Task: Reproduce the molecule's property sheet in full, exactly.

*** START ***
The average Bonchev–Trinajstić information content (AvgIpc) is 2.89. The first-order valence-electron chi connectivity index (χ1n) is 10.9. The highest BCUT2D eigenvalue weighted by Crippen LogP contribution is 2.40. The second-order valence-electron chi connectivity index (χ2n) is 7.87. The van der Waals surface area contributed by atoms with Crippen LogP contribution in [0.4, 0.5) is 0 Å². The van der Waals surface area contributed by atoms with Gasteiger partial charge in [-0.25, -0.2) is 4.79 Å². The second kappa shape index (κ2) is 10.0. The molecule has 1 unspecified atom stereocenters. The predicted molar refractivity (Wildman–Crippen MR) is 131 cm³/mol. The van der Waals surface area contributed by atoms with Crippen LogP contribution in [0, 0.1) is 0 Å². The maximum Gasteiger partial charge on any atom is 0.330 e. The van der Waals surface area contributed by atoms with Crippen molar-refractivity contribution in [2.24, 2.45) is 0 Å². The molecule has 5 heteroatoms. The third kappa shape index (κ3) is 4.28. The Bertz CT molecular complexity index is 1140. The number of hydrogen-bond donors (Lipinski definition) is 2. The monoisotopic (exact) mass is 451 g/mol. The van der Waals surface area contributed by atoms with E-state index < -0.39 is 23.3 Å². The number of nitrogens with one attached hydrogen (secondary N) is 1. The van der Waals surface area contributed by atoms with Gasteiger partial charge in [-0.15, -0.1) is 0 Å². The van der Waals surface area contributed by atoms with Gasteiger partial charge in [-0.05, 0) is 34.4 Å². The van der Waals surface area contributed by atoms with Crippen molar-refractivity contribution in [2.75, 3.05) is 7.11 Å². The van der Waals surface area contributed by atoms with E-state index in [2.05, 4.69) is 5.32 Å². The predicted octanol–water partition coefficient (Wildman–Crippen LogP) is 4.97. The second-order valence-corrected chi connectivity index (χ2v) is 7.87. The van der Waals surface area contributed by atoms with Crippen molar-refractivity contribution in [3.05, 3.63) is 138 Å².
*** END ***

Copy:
The average Bonchev–Trinajstić information content (AvgIpc) is 2.89. The first-order valence-electron chi connectivity index (χ1n) is 10.9. The highest BCUT2D eigenvalue weighted by Crippen LogP contribution is 2.40. The second-order valence-electron chi connectivity index (χ2n) is 7.87. The van der Waals surface area contributed by atoms with Crippen LogP contribution in [0.4, 0.5) is 0 Å². The van der Waals surface area contributed by atoms with Gasteiger partial charge in [-0.25, -0.2) is 4.79 Å². The second kappa shape index (κ2) is 10.0. The molecule has 1 unspecified atom stereocenters. The predicted molar refractivity (Wildman–Crippen MR) is 131 cm³/mol. The van der Waals surface area contributed by atoms with Crippen LogP contribution in [0, 0.1) is 0 Å². The maximum Gasteiger partial charge on any atom is 0.330 e. The van der Waals surface area contributed by atoms with Crippen molar-refractivity contribution in [2.24, 2.45) is 0 Å². The molecule has 5 heteroatoms. The third kappa shape index (κ3) is 4.28. The Bertz CT molecular complexity index is 1140. The number of hydrogen-bond donors (Lipinski definition) is 2. The monoisotopic (exact) mass is 451 g/mol. The van der Waals surface area contributed by atoms with E-state index < -0.39 is 23.3 Å². The number of nitrogens with one attached hydrogen (secondary N) is 1. The van der Waals surface area contributed by atoms with Gasteiger partial charge in [-0.15, -0.1) is 0 Å². The van der Waals surface area contributed by atoms with Gasteiger partial charge in [-0.05, 0) is 34.4 Å². The van der Waals surface area contributed by atoms with Crippen molar-refractivity contribution in [2.75, 3.05) is 7.11 Å². The van der Waals surface area contributed by atoms with E-state index in [2.05, 4.69) is 5.32 Å². The predicted octanol–water partition coefficient (Wildman–Crippen LogP) is 4.97. The second-order valence-corrected chi connectivity index (χ2v) is 7.87. The van der Waals surface area contributed by atoms with Crippen molar-refractivity contribution in [3.05, 3.63) is 138 Å².